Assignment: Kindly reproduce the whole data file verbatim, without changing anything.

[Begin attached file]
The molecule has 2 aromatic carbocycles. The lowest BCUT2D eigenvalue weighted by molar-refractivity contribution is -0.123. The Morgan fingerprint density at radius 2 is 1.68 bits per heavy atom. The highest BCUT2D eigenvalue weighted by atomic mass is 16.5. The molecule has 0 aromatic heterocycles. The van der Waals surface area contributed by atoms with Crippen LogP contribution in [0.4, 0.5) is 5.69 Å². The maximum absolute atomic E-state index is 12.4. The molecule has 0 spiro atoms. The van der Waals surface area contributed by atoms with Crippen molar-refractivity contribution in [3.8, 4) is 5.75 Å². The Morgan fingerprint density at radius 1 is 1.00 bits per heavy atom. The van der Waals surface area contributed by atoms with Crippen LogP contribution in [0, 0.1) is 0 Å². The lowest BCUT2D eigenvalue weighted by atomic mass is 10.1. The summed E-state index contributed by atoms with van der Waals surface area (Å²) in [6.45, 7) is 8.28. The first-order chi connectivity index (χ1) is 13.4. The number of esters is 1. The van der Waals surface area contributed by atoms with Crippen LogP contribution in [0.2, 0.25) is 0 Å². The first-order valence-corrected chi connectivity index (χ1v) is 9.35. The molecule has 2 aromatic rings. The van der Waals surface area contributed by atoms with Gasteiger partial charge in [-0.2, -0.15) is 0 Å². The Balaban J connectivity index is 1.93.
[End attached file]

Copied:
The molecule has 2 aromatic carbocycles. The lowest BCUT2D eigenvalue weighted by molar-refractivity contribution is -0.123. The Morgan fingerprint density at radius 2 is 1.68 bits per heavy atom. The highest BCUT2D eigenvalue weighted by atomic mass is 16.5. The molecule has 0 aromatic heterocycles. The van der Waals surface area contributed by atoms with Crippen LogP contribution in [0.4, 0.5) is 5.69 Å². The maximum absolute atomic E-state index is 12.4. The molecule has 0 spiro atoms. The van der Waals surface area contributed by atoms with Crippen molar-refractivity contribution in [3.8, 4) is 5.75 Å². The Morgan fingerprint density at radius 1 is 1.00 bits per heavy atom. The van der Waals surface area contributed by atoms with Crippen LogP contribution in [0, 0.1) is 0 Å². The lowest BCUT2D eigenvalue weighted by atomic mass is 10.1. The summed E-state index contributed by atoms with van der Waals surface area (Å²) in [6.45, 7) is 8.28. The first-order chi connectivity index (χ1) is 13.4. The number of esters is 1. The van der Waals surface area contributed by atoms with Crippen LogP contribution in [0.2, 0.25) is 0 Å². The first-order valence-corrected chi connectivity index (χ1v) is 9.35. The molecule has 2 aromatic rings. The van der Waals surface area contributed by atoms with Gasteiger partial charge in [-0.2, -0.15) is 0 Å². The Balaban J connectivity index is 1.93.